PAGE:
Good times in the stock markets | Value Research Good, even great stocks are available at deep discounts. Real investors know what to do.
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Good times in the stock markets

Good, even great stocks are available at deep discounts. Real investors know what to do.

In the decades since I started paying attention to the equity markets, I've lived through five, maybe six, sizable bear markets. In each of those, there was this 'sky is falling' atmosphere created by investors. In the 90s, the panic used to be limited to a small community of traders, but after the rise of the internet and now social media, the sky has started falling harder and faster and heavier. Right now, even though the current decline is nothing compared to the ones in 2000 or 2008-09, there's just so much constant panic-mongering that it's seriously affecting investors' perception of how bad things are. And yet, any veteran investor knows what a bear market actually means.

Without exception, every bear market or correction has actually been a buying opportunity. What is happening now is no different. Think back to the last dip in equities that was actually of a serious magnitude. In mid-February 2020, before the Chinese virus hit, the Sensex was at 41,000. Now it's 55,000, give or take. That's a fabulous 34 per cent in two and a quarter years. Except, right in the middle was the greatest buying opportunity in years! When the virus panic first hit, it actually dipped below 30,000. You can say, "Yes, but who had the courage or the confidence to buy at that point?" Well, lots of people did. Every one of those trades in March, April and May 2020 had a seller AND a buyer, didn't it? Who were those people who were buying? They were the smartest investors in the world. Think of the windfall gains they have produced out of others' panic.

Now, somehow, the mood is the opposite. One reason could be that there is a widespread sense that the easy money times are gone, and for businesses as well as the markets, liquidity is going to be a problem. This could be true, or it may turn out to be an overreaction, I have no idea. However, as an investor and an investment analyst, I'm not losing any sleep over this. Personally, and in what Value Research publishes, our entire focus is on exploiting and helping others exploit this opportunity. As the old saying goes, the time to buy is when there is blood on the streets. If the current weakness continues or deepens, remember this more than anything else.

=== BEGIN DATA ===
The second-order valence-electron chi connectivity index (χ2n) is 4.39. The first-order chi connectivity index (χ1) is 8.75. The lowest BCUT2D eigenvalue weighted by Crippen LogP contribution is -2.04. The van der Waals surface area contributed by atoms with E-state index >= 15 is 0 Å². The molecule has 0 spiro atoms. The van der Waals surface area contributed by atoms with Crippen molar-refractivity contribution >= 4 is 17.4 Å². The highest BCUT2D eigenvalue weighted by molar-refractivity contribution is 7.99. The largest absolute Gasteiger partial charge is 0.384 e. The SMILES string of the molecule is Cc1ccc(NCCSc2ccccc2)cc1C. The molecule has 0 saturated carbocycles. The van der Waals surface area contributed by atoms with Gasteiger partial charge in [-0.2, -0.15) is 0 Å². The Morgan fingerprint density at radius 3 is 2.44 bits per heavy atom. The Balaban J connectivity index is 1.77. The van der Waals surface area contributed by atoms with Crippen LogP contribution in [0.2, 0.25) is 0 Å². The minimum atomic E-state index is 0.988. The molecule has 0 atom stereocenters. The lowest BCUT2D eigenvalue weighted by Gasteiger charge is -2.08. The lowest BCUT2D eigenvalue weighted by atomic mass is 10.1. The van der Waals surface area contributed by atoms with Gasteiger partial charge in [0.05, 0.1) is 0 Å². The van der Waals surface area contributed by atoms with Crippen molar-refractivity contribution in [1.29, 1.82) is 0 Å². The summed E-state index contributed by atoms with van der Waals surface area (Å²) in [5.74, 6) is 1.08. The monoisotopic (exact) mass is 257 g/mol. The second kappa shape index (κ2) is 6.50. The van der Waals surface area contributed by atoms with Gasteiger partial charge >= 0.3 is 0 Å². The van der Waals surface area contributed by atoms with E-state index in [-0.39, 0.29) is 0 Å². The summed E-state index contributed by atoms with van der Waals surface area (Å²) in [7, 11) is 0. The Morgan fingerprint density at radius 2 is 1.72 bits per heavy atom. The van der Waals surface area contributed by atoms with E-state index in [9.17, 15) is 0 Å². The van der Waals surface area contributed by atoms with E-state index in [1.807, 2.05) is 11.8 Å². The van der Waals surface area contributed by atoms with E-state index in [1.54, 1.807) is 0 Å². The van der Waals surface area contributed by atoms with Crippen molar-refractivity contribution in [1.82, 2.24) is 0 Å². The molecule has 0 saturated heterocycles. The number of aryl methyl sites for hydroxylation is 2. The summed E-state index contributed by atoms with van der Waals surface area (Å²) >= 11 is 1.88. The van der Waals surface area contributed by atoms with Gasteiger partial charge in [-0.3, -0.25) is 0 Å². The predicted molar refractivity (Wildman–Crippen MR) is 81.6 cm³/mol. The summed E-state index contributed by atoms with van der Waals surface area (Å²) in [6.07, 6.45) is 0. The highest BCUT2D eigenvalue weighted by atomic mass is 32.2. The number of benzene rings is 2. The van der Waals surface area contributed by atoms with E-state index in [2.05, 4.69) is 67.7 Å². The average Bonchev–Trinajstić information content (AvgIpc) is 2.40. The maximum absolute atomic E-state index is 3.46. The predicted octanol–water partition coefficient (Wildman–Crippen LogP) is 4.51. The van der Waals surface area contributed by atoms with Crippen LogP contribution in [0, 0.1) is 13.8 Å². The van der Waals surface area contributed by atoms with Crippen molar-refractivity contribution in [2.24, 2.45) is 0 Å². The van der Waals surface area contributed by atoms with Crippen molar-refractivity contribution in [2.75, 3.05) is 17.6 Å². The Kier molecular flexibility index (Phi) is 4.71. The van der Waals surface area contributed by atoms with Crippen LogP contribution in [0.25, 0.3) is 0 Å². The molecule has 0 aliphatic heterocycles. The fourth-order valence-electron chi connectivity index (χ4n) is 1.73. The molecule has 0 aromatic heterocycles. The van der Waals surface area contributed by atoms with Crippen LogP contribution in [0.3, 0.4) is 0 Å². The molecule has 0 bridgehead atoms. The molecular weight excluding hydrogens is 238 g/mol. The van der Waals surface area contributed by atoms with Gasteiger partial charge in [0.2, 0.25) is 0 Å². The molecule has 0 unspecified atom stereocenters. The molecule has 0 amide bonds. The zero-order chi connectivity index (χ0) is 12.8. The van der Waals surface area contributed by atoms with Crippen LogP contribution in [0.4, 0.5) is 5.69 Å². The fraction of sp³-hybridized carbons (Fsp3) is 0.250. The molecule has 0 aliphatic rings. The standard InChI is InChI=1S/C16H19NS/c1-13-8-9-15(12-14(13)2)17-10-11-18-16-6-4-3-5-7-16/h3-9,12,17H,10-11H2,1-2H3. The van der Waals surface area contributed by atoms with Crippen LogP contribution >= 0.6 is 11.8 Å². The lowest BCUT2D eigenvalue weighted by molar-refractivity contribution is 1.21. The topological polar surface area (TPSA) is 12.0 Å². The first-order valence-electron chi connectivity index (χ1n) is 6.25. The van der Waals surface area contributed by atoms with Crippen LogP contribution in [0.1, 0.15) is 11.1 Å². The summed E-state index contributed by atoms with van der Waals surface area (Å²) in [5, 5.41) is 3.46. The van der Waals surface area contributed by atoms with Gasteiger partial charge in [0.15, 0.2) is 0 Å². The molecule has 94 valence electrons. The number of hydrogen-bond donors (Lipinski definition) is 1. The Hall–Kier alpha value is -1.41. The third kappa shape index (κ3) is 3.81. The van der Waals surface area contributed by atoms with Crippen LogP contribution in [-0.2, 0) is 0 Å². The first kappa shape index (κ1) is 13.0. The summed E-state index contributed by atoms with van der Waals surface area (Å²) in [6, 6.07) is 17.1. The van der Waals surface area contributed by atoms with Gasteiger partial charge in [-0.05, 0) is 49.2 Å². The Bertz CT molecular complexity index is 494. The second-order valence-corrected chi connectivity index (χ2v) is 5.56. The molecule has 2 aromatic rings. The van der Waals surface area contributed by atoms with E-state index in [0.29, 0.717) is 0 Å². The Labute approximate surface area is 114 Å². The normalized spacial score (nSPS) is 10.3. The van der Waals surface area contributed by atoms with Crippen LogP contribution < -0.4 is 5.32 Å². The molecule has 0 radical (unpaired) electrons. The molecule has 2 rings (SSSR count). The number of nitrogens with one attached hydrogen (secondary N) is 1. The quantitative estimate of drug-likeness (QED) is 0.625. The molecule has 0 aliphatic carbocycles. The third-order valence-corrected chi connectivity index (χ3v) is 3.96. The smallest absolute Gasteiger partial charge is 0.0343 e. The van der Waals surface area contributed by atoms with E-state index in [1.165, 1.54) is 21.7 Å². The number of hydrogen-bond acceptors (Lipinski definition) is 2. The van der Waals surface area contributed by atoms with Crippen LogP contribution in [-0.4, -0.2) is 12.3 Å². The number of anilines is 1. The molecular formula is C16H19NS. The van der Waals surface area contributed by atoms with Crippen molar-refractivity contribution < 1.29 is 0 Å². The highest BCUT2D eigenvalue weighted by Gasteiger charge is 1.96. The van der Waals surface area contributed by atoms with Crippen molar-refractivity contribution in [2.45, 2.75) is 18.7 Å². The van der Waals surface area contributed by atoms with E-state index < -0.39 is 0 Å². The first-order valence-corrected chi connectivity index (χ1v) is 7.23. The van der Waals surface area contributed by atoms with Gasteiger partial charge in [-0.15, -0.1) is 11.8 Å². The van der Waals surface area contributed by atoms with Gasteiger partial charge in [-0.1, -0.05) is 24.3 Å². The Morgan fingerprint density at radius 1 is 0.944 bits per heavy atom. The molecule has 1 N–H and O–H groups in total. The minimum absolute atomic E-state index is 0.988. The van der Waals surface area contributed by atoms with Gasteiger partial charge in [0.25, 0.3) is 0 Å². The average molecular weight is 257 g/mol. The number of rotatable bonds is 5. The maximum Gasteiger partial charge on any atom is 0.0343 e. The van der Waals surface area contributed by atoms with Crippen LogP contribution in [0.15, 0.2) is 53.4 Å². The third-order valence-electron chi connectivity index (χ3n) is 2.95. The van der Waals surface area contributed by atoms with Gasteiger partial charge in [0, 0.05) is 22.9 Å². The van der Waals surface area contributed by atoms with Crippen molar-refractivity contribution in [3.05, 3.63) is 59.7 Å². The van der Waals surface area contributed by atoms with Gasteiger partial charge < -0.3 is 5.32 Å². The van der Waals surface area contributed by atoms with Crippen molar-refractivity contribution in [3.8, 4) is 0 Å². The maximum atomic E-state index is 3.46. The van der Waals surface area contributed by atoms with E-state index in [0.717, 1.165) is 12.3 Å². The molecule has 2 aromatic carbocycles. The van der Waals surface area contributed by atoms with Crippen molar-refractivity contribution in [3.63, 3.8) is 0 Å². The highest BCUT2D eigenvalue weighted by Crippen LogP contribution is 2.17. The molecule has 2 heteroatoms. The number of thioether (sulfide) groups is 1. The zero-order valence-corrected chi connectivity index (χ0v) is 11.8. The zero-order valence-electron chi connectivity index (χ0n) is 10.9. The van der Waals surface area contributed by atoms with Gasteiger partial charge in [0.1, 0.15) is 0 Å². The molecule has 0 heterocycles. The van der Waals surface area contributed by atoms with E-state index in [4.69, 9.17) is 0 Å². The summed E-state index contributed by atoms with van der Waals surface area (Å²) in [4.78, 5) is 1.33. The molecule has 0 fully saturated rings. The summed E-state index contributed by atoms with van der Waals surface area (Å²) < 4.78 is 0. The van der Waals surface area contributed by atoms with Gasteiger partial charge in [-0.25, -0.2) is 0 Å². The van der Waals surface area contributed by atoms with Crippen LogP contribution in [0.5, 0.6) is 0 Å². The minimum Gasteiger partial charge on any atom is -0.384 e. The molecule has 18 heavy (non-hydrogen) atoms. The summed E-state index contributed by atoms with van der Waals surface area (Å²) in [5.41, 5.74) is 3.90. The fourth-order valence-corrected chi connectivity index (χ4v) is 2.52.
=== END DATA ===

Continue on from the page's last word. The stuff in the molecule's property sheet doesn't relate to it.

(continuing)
One of the things that the 'this time it's different' crowd now says is that the overwhelmingly tech-focussed global markets have heightened the volatility and thus the risks for investors. They point to the precipitous declines in the stock prices of various stocks identified as 'tech'. The problem is that this is not a category at all. To take a mixed bag of examples, there is practically nothing in common between Apple, Netflix, Facebook and Amazon, or indeed Paytm or Zomato. Why are all these stocks tech? Because they use computers in their business? Because they use the internet to sell or deliver their goods and services? Well, who isn't, nowadays? It's a ridiculous notion and one that misguides investors.

For investors like you and me, who just want to use this opportunity to prepare the ground for future profits, the only thing that matters is evaluating individual companies. The macro stuff does not matter, nor does the sector talk, nor the indices. Actually, I could say that the macro stuff does matter. That's what is creating the buying opportunity. There are three basic concepts that investors need to pay attention to, not just at this point of time but at any point: time, quality and diversification. The rest falls into place. Remember, real investors are happy that the markets are down, and we get to buy the good stuff at heavily discounted prices.


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